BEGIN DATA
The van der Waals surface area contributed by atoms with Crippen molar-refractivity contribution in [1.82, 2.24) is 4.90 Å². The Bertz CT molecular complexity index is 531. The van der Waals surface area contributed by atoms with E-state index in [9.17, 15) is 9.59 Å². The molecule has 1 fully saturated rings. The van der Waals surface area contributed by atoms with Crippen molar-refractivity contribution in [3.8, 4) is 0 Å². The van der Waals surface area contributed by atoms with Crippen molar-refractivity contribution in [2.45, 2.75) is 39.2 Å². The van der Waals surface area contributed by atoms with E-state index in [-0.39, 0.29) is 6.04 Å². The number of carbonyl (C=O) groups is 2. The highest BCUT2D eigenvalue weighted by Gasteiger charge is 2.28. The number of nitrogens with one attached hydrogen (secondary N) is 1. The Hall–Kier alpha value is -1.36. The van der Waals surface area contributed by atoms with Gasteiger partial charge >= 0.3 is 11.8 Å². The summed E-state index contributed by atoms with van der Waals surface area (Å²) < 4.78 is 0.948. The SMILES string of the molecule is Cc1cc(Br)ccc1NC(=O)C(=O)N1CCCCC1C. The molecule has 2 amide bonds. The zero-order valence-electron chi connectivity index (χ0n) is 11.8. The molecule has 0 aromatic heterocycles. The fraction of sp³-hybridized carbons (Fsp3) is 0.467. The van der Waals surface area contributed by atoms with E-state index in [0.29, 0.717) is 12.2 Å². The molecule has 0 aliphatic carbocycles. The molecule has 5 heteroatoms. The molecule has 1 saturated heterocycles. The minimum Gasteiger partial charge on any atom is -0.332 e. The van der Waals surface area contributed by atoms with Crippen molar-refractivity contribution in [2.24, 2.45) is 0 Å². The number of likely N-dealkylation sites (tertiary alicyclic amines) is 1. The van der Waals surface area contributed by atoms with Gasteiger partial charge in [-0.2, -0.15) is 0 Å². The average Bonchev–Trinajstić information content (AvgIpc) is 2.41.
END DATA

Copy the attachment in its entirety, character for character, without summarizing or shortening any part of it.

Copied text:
The van der Waals surface area contributed by atoms with Crippen molar-refractivity contribution in [1.82, 2.24) is 4.90 Å². The Bertz CT molecular complexity index is 531. The van der Waals surface area contributed by atoms with E-state index in [9.17, 15) is 9.59 Å². The molecule has 1 fully saturated rings. The van der Waals surface area contributed by atoms with Crippen molar-refractivity contribution in [3.8, 4) is 0 Å². The van der Waals surface area contributed by atoms with Crippen molar-refractivity contribution in [2.45, 2.75) is 39.2 Å². The van der Waals surface area contributed by atoms with E-state index in [-0.39, 0.29) is 6.04 Å². The number of carbonyl (C=O) groups is 2. The highest BCUT2D eigenvalue weighted by Gasteiger charge is 2.28. The number of nitrogens with one attached hydrogen (secondary N) is 1. The Hall–Kier alpha value is -1.36. The van der Waals surface area contributed by atoms with Gasteiger partial charge >= 0.3 is 11.8 Å². The summed E-state index contributed by atoms with van der Waals surface area (Å²) < 4.78 is 0.948. The SMILES string of the molecule is Cc1cc(Br)ccc1NC(=O)C(=O)N1CCCCC1C. The molecule has 2 amide bonds. The zero-order valence-electron chi connectivity index (χ0n) is 11.8. The molecule has 0 aromatic heterocycles. The fraction of sp³-hybridized carbons (Fsp3) is 0.467. The van der Waals surface area contributed by atoms with E-state index in [0.29, 0.717) is 12.2 Å². The molecule has 0 aliphatic carbocycles. The molecule has 5 heteroatoms. The molecule has 1 saturated heterocycles. The minimum Gasteiger partial charge on any atom is -0.332 e. The van der Waals surface area contributed by atoms with Crippen molar-refractivity contribution in [2.24, 2.45) is 0 Å². The number of likely N-dealkylation sites (tertiary alicyclic amines) is 1. The van der Waals surface area contributed by atoms with Gasteiger partial charge in [-0.2, -0.15) is 0 Å². The average Bonchev–Trinajstić information content (AvgIpc) is 2.41.